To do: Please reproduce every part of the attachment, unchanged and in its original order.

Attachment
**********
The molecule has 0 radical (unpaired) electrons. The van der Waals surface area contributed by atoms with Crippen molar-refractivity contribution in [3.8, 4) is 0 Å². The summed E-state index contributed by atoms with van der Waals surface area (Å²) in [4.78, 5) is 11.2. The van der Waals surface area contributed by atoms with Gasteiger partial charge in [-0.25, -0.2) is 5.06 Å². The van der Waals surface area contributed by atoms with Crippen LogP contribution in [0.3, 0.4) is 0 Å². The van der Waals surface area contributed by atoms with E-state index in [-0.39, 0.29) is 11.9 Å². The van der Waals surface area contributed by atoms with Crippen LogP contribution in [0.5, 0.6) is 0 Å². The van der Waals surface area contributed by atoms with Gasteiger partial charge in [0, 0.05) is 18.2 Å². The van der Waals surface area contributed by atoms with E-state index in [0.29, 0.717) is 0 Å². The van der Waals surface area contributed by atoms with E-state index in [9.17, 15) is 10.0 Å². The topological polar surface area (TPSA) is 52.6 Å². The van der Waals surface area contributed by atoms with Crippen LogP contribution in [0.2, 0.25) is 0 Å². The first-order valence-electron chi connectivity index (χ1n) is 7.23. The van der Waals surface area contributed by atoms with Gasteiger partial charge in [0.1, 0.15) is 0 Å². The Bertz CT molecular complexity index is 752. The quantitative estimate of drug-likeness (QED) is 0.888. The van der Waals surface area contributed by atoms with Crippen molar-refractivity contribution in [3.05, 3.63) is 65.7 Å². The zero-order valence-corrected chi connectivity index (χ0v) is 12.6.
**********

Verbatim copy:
The molecule has 0 radical (unpaired) electrons. The van der Waals surface area contributed by atoms with Crippen molar-refractivity contribution in [3.8, 4) is 0 Å². The summed E-state index contributed by atoms with van der Waals surface area (Å²) in [4.78, 5) is 11.2. The van der Waals surface area contributed by atoms with Gasteiger partial charge in [-0.25, -0.2) is 5.06 Å². The van der Waals surface area contributed by atoms with Crippen LogP contribution in [0.3, 0.4) is 0 Å². The van der Waals surface area contributed by atoms with E-state index in [-0.39, 0.29) is 11.9 Å². The van der Waals surface area contributed by atoms with Crippen LogP contribution in [0.5, 0.6) is 0 Å². The van der Waals surface area contributed by atoms with Gasteiger partial charge in [0, 0.05) is 18.2 Å². The van der Waals surface area contributed by atoms with E-state index in [0.29, 0.717) is 0 Å². The van der Waals surface area contributed by atoms with E-state index in [9.17, 15) is 10.0 Å². The topological polar surface area (TPSA) is 52.6 Å². The van der Waals surface area contributed by atoms with Crippen LogP contribution in [0.2, 0.25) is 0 Å². The first-order valence-electron chi connectivity index (χ1n) is 7.23. The van der Waals surface area contributed by atoms with Gasteiger partial charge in [0.1, 0.15) is 0 Å². The Bertz CT molecular complexity index is 752. The quantitative estimate of drug-likeness (QED) is 0.888. The van der Waals surface area contributed by atoms with Crippen molar-refractivity contribution in [3.05, 3.63) is 65.7 Å². The zero-order valence-corrected chi connectivity index (χ0v) is 12.6.